Q: My dog hates riding in her carrier, and it’s a struggle to get her inside it. Is there any way to make it a better experience for both of us?
A: Yes! That’s such a common problem for dogs and catsÂ â not to mention their humans. But learning to enter and ride in a carrier comfortably is the first step toward Fear Free veterinary visits and other excursions in the car. It can take some preparation and practice beforehand, but it pays off when your pet stops being afraid.
To start, make the carrier a special place. Place it in an area where your dog likes to hang out, such as the bedroom, living room or kitchen. Spray or wipe it with calming canine pheromones. Put treats in it for your dog to find, or feed meals inside it with the door open. Give praise and treats when you see your dog resting in the carrier. (These techniques work with cats, too; just use a calming feline pheromone product instead.)
When she starts to enjoy being in the carrier, transfer training to the car. Spray the interior with the pheromone product. Have your dog hang out inside the car without starting the engine. Gradually take some test drives, from backing out of and pulling back into the driveway to longer excursions, like to the drive-up bank teller or the drive-through window at your favorite fast-food place. Have treats on hand to reward your pet during the stop.
Tips: Lay a treat trail to guide your dog into the carrier. Choose a carrier with both top and side entry; many pets prefer being placed into the carrier from above. Hold the carrier in both arms instead of letting it swing at your side.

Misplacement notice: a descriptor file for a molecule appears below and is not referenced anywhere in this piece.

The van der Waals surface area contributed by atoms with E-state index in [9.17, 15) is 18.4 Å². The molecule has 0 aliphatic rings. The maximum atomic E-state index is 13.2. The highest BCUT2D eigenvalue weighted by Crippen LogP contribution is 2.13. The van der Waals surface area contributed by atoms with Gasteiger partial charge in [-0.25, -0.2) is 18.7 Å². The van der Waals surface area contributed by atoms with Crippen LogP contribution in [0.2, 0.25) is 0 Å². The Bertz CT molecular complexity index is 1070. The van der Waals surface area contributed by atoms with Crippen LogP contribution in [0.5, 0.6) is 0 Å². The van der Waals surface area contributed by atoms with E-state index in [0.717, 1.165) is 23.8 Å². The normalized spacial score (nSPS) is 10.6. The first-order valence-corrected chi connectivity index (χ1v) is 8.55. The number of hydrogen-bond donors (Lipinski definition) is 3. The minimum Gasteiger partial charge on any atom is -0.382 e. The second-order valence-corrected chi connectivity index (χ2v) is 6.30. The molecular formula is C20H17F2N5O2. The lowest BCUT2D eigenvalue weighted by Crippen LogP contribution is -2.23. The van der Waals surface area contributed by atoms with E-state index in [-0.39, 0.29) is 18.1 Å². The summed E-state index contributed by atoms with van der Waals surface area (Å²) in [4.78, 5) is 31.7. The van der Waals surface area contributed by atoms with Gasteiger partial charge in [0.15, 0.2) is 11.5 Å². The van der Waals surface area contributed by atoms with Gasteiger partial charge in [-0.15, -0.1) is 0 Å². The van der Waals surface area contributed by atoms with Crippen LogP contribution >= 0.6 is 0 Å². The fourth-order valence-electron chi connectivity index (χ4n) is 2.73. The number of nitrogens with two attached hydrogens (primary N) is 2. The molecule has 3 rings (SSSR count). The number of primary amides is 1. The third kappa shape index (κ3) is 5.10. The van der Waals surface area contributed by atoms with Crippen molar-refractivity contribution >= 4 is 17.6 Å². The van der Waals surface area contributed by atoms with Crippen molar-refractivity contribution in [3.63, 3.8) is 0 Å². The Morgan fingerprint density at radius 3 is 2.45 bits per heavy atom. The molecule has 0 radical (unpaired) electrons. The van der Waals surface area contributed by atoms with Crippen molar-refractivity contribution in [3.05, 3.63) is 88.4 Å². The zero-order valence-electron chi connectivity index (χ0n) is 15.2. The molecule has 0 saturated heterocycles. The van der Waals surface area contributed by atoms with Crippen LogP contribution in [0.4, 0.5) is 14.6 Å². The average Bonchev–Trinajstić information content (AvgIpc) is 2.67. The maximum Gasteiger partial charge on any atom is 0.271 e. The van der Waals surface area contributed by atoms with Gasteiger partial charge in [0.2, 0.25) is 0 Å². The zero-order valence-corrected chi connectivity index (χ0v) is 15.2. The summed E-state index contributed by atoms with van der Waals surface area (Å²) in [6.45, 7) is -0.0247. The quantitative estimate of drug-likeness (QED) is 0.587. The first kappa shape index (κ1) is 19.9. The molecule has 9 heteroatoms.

Natural Life Pet Products, Nutrisca and Lidl US recalled certain dry dog foods this month. The recalled products, which contained excess vitamin D, include 4-, 15- and 28-pound bags of Nutrisca Chicken and Chickpea Dry Dog Food, 17.5-pound bags of Natural Life Chicken & Potato Dry Dog Food and Orlando Chicken and Chickpea Dog Food. Vitamin D has a reputation for being beneficial, but dogs who take in too much can experience vomiting, loss of appetite, increased thirst, increased urination, excessive drooling and weight loss. Extremely high levels of the vitamin can cause kidney disease. Consumers can return affected bags for a full refund.
Paws of War, which trains service dogs for veterans, has launched a customized mobile veterinary unit on Long Island, New York, to help treat pets and service dogs of veterans and first responders who may have difficulty getting veterinary care for their animals. Staffed by veterinarians and veterinary technicians, the mobile clinic will travel throughout Long Island, providing physical exams, vaccinations, dental checkups, testing for feline leukemia virus and feline infectious peritonitis, flea and tick preventives, grooming, nail trims, heartworm testing and preventives, as well as microchipping. For more information, visit www.pawsofwar.org.
If you have a dog who barks ferociously at the sound of the doorbell, then wags his tail happily to greet guests, you probably tell people “His bark is worse than his bite.” The saying dates to Roman times and is attributed to historian Quintus Curtius Rufus, who is said to have written, “A cowardly dog barks more savagely than he bites.” According to the American Heritage Dictionary of Idioms, the phraseÂ â which came to mean that a person was less unfriendly than he or she appearedÂ â was in common usage by the mid-17th century. Just remember: Never rely on proverbs when deciding how a dog may respond.
Pet Connection is produced by a team of pet-care experts headed by veterinarian Dr. Marty Becker and journalist Kim Campbell Thornton of Vetstreet.com. Joining them is dog trainer and behavior consultant Mikkel Becker. Send pet questions to askpetconnection@gmail.